Affleck told Contact Music in July 2009 that his relationship with Lopez damaged him, but he seemed to shift all the blame to her. "I was no longer in control of my life. I thought I wanted certain things, but I didn't. I got lost. I felt suffocated, miserable and gross. I should never have gone down that route or got sucked into all the publicity," he said. "I was typecast as myself. Too many people weren't getting past what they read about me. That was damaging. I can tell from experience it's bad for you, and bad for your career. So I took a break, went away for a while and let things calm down.

But he may have been controlling her

Mixing business with pleasure proved toxic for Bennifer, and some of the business dealings were alleged to be Affleck's doing. Lopez's longtime manager, Benny Medina, made her a household name, but according to The New York Times, Affleck urged Lopez to fire Medina because he couldn't contain tabloid press about the starlet. A studio exec who worked with the couple told the paper, "In Jennifer's mind, [the attention] was normal. It was not in Ben's." Sources claimed Affleck thought Lopez was overpaying her business manager, Ken Starr, and urged her to sign with Affleck's business management firm, Murphy & Kress, and hire his own good friend, Patrick Whitesell, as her agent.

Did he get cold feet?

Sources close to Affleck told People the wedding was postponed, in part, because the Gone Girl (2014) actor was getting cold feet. "As the [wedding] date got closer, reality set in that this may not be the person Ben wants to spend the rest of his life with," the insider said. "He started getting scared…What's worse—marrying someone you don't want to marry or calling off the wedding before it happens?" In the months following the wedding postponement, a source said Lopez "gave [Affleck] ultimatums. He never followed through. She finally realized they were never going to get married."

Matt Damon allegedly wasn't a fan of the romance

It seems like not everyone in Affleck's crew loved J. Lo, and some supposedly blamed her for his career setbacks. Affleck's BFF and Good Will Hunting (1997) co-star Matt Damon, told The Hollywood Reporter in 2015 that being with Lopez hurt Affleck's image and made him seem like a different person. "There's nobody who's more misunderstood. Ten years ago, the public image of him could not have been farther apart from who he actually is. It was like he was being cast in a role, that he was a talentless kind of meathead, with his whole relationship with Jennifer Lopez," he said. "He just got cast as this person that he wasn't. It was just really painful. It was painful to be his friend, because it wasn't fair, you know? To my mind, nobody really got him at all."

Bennifer 2.0 happened

Affleck hit it off with Jennifer Garner in 2002 while they were filming Daredevil. He was engaged to Lopez at the time, and Garner was married to actor Scott Foley. That didn't stop Garner from allegedly flirting with Affleck during a taping of Dinner for Five in early 2003. Affleck later admitted to Playboy that while the action movie wasn't a success, it was the most important of his career for one big reason. "That's where I found my wife. We met on Pearl Harbor, which people hate, but we fell in love on Daredevil."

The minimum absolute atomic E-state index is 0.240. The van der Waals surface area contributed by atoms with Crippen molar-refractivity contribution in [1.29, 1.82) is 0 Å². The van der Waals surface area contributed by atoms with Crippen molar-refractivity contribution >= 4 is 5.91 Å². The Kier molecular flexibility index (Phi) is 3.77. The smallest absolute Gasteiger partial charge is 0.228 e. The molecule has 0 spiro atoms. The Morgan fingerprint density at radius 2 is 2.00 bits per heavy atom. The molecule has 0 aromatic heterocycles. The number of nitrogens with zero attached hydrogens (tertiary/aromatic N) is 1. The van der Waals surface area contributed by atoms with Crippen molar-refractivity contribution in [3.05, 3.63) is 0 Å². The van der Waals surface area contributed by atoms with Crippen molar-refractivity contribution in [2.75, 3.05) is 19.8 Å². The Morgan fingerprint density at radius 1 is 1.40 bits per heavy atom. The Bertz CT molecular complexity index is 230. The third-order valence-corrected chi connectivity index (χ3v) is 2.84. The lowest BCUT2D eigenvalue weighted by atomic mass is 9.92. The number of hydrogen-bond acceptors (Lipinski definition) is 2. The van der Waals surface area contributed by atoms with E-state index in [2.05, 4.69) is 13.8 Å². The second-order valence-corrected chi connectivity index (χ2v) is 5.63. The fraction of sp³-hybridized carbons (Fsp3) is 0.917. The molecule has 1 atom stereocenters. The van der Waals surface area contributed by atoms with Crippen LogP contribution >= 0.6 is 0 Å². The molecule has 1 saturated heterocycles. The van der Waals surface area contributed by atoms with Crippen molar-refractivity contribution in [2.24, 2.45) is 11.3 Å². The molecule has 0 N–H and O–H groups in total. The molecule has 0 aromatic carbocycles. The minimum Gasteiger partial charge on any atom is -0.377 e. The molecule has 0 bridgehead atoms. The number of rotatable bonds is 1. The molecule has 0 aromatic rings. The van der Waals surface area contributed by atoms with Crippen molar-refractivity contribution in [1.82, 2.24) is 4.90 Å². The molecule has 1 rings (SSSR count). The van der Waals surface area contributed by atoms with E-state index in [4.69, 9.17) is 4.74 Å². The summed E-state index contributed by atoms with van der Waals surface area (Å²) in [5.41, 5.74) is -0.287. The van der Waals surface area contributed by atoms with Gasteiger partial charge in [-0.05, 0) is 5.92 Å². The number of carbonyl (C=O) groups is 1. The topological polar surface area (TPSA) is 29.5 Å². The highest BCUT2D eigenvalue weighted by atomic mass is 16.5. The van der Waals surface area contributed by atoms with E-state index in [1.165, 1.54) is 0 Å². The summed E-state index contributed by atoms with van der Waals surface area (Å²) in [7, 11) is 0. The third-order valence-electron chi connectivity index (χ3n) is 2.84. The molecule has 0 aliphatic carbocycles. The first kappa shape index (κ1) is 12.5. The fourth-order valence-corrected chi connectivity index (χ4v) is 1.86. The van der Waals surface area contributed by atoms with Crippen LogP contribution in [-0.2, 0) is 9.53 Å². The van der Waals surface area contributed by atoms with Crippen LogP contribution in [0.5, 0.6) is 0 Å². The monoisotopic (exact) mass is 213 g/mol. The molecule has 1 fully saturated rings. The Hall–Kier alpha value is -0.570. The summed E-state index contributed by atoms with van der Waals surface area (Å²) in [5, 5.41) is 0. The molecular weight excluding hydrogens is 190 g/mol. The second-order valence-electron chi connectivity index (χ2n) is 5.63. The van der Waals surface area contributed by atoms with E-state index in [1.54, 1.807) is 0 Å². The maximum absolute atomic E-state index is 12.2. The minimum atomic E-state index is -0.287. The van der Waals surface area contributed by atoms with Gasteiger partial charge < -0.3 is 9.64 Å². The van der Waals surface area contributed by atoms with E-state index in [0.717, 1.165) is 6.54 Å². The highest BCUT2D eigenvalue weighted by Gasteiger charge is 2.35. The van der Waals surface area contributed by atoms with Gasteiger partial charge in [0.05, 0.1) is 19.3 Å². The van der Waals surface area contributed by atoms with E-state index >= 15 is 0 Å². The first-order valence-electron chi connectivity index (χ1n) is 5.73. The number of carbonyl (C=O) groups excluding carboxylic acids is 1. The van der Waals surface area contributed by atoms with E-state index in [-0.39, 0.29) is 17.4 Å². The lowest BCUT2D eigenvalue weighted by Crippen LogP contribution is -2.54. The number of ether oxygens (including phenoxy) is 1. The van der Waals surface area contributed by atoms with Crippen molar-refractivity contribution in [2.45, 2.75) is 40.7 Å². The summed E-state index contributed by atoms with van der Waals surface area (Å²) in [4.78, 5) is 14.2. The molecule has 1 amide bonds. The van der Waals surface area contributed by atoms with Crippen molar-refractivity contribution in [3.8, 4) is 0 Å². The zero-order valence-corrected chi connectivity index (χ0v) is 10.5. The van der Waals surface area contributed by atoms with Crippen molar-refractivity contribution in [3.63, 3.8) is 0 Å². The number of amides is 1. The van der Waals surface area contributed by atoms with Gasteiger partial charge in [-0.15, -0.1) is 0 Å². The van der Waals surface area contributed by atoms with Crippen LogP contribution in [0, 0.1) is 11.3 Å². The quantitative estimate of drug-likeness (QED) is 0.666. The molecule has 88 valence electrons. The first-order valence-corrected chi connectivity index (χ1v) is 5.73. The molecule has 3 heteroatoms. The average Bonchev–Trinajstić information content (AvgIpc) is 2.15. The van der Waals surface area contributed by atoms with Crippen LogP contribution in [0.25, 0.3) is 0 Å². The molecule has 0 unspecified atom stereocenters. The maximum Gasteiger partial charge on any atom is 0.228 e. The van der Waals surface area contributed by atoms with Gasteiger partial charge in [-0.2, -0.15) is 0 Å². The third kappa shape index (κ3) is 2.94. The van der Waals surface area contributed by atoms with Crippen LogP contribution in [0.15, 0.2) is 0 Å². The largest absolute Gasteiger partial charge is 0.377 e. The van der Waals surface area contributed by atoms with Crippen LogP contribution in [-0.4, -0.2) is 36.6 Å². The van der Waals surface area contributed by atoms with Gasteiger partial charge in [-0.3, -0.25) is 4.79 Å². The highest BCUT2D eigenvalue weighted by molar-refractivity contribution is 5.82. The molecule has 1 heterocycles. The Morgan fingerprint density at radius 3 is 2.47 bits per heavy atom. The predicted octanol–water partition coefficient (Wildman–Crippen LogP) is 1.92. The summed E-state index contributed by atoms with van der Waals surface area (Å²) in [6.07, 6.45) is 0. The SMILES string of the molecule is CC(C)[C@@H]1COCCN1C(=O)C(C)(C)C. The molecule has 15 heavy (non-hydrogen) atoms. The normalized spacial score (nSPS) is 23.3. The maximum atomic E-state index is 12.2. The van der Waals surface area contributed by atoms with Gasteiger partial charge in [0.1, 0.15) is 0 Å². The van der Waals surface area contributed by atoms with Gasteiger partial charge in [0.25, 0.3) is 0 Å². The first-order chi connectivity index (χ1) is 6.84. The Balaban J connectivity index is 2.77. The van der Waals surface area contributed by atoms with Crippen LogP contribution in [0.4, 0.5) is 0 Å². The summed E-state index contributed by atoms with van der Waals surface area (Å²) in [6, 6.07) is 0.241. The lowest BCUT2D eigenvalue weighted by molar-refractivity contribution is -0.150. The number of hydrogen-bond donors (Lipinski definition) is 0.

She didn't share his vices

Lopez is a bit of a "square," according to People. She goes to bed early, works hard, rarely drinks, never smokes, and has no interest in partying or gambling. That made her "very different" from Affleck, a source said. "[Affleck is] fun and outgoing and likes to gamble," an insider told the magazine, reflecting on a casino trip Affleck made with Lopez and her family. "Ben played while J.Lo stared at his cards, looking bored." A pal of Affleck's said Lopez was frequently "haggling him" to quit gambling, reportedly for good reason. The friend claimed to have witnessed Affleck lose tens of thousands of dollars gambling, calling the habit "a concern," and adding, "It was hard to merge their two lifestyles."

He may have cheated right before their wedding

Affleck reportedly had a little too much fun at an impromptu bachelor party in August 2003—just weeks before he and Lopez were set to tie the knot. The National Enquirer (via the Daily Mail) reported that Affleck, who was partying with Christian Slater and Tara Reid at a strip club, got very close to some dancers, one of whom alleged they were intimate. Both Affleck and another dancer at the strip joint denied the allegations, but Radar Online reported that one of the strippers from that night, Tammy Morris, stood by her story as recently as June 2015.

There's still love there

Lopez told Today in 2014 that Affleck was her "first big heartbreak," and based on her wistful recollections of their romance, it sounds like she still carries a torch for the Argo (2012) star. The Shades of Blue (2016-17) star talked to HuffPost Live about her Bennifer drama in 2015: "[I have] no regrets. I would do it all over again I think. I really would. Even the relationship part."

Affleck said in an interview with The Hollywood Reporter in 2012 that he and Lopez occasionally keep in touch, adding that he wishes her well. "We don't have the kind of relationship where she relies on me for advice, but we do have the kind of relationship where there'll be an email saying, 'Oh, your movie looks great.' I remember when she got American Idol. I said, 'This was really smart. Good luck.' I touch base," he said. "I respect her. I like her. She's put up with some stuff that was unfair in her life, and I'm really pleased to see her successful."